An actual demo stage I create. Well by created I mean its a ported DOOM2 stage I heavily modified. WARNING: Lots of explosions and enemies yelling. Apparently 90s me just wanted to create an insane showdown stage:



And here's a demo of my DOOM mod. This one is much more of a mess. Partially because I adapted it to a very early build of EDuke. One that is stuck in that Windows 98 era limbo in that it won't run on a Windows 7/8/10 PC yet also cannot be emulated in DosBox. So I had to port it to modern version of EDuke32, which runs it but with in a rather buggy matter. It also shows just how little you could do with weapons/projectiles in Vanilla, with all the DOOM weapons and enemy projectiles being clunky sprite swaps (The Manacubus fireballs are particularly cringe worthy). The early build of EDuke I built it with hadn't covered that yet. One interesting thing of note is I created a custom palette for this set that is much closer to DOOM's palette:




Honestly I cringed a bit when I was playing through this. It shows a lot of my lack of programming experience back then, so many rough edges, such as the monster animations being too slow/fast. Guess I'm being self conscious about it. Part of it could just be the newer version of EDuke I ported it too (I'm pretty such the RNG system was changed). But it will at least make a good point of reference for porting the DOOM cast to Ion, will just need a lot of cleaning up. And I won't be bothering to port the player weapons, which will save some headache (As much as I like the DOOM shotgun Shelly wouldn't look right with DOOMGuys big, hairy arms, lol).


Just for fun I uploaded a video of a tech demo stage that shows some of the more surreal stage effects you can make with the Build Engine. Build has no issues with multiple rooms occupying the same physical space, which can create some trippy situations:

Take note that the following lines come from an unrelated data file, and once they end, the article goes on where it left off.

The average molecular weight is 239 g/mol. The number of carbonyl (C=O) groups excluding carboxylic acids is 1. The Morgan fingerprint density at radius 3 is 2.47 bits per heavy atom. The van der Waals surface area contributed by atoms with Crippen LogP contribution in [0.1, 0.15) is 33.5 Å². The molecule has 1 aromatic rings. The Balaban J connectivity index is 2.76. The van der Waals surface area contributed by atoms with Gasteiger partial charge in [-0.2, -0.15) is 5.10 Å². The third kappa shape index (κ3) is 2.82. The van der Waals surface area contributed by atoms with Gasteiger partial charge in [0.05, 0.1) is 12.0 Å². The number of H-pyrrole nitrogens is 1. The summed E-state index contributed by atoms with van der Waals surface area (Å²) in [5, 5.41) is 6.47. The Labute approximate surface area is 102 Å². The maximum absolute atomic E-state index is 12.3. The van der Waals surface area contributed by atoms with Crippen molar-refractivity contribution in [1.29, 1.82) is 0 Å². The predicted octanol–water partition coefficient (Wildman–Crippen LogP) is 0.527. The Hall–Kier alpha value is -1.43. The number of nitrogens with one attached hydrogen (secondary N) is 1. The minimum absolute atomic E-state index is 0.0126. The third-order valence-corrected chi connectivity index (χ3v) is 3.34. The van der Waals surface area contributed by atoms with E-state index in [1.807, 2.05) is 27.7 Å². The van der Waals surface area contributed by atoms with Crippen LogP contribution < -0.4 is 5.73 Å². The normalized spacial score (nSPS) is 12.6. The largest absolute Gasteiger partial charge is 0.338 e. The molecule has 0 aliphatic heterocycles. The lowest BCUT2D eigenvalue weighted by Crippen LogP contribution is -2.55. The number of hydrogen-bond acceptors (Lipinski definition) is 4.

For now I'm going to enjoy playing through Ion. Poked around in its files a bit already, it is open scripted which is good news (Blood and Shadow Warrior were not, making modding in new AIs impossible for those games in their vanilla form). I've also started on making a some conversion palettes for converting DOOM assets to Ion's palette. Its mostly a clean conversion, but shades of blues and flesh tone red/pink had to go through some adjustments:




Here some early tests. In the case of the Caco and SS (just to showcase shades of blue) the left image is the DOOM original, the middle is what happens if you try to auto convert them to Ion's palette with an art tool and the right is my test manual conversion. Still experimenting around to get the best effect, but as you can see the loss of shading is much less in my version.


In the case of the Pinky demon it becomes more of an issue. The top is the original version, the bottom are three different conversion tests I've done. The one on the left looks probably the closest, but may not hold up well to Ion's light mapping. Welcome to the joys of the days before 32 bit palettes :P....


I also created a Star Wars themed asset pack (You play as vanilla Duke, not a Jedi through) as well as a "Hey that enemy is cool. Let's port them!" pack too. I can upload demo videos of them as well on request.